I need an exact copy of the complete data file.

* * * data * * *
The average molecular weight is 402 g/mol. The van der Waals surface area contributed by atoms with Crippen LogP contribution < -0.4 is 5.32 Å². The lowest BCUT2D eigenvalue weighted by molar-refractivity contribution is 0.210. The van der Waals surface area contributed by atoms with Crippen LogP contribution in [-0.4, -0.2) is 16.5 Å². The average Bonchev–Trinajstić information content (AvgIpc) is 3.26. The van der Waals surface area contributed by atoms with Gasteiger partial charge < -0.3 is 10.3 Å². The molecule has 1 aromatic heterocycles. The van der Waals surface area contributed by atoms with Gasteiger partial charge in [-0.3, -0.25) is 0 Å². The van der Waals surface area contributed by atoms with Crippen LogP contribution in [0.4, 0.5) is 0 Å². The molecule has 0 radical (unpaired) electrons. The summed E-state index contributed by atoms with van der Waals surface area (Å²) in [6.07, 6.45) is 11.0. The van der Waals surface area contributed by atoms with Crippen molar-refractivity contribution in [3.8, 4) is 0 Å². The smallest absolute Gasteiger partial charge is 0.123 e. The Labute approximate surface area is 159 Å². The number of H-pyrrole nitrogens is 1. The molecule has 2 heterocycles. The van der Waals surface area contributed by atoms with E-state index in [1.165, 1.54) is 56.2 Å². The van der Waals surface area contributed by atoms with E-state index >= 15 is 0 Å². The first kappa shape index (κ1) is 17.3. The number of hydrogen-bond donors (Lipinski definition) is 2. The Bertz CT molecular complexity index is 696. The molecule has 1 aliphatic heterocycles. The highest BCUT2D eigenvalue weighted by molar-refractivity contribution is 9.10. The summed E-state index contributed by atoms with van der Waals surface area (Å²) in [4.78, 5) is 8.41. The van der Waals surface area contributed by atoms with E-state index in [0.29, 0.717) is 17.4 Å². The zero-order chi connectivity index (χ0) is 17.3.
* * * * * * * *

The average molecular weight is 402 g/mol. The van der Waals surface area contributed by atoms with Crippen LogP contribution < -0.4 is 5.32 Å². The lowest BCUT2D eigenvalue weighted by molar-refractivity contribution is 0.210. The van der Waals surface area contributed by atoms with Crippen LogP contribution in [-0.4, -0.2) is 16.5 Å². The average Bonchev–Trinajstić information content (AvgIpc) is 3.26. The van der Waals surface area contributed by atoms with Gasteiger partial charge < -0.3 is 10.3 Å². The molecule has 1 aromatic heterocycles. The van der Waals surface area contributed by atoms with Gasteiger partial charge in [-0.3, -0.25) is 0 Å². The van der Waals surface area contributed by atoms with Crippen LogP contribution in [0.4, 0.5) is 0 Å². The molecule has 0 radical (unpaired) electrons. The summed E-state index contributed by atoms with van der Waals surface area (Å²) in [6.07, 6.45) is 11.0. The van der Waals surface area contributed by atoms with Crippen molar-refractivity contribution in [3.8, 4) is 0 Å². The smallest absolute Gasteiger partial charge is 0.123 e. The Labute approximate surface area is 159 Å². The number of H-pyrrole nitrogens is 1. The molecule has 2 heterocycles. The van der Waals surface area contributed by atoms with E-state index in [1.165, 1.54) is 56.2 Å². The van der Waals surface area contributed by atoms with E-state index >= 15 is 0 Å². The first kappa shape index (κ1) is 17.3. The number of hydrogen-bond donors (Lipinski definition) is 2. The Bertz CT molecular complexity index is 696. The molecule has 1 aliphatic heterocycles. The highest BCUT2D eigenvalue weighted by molar-refractivity contribution is 9.10. The summed E-state index contributed by atoms with van der Waals surface area (Å²) in [4.78, 5) is 8.41. The van der Waals surface area contributed by atoms with E-state index in [0.29, 0.717) is 17.4 Å². The zero-order chi connectivity index (χ0) is 17.3.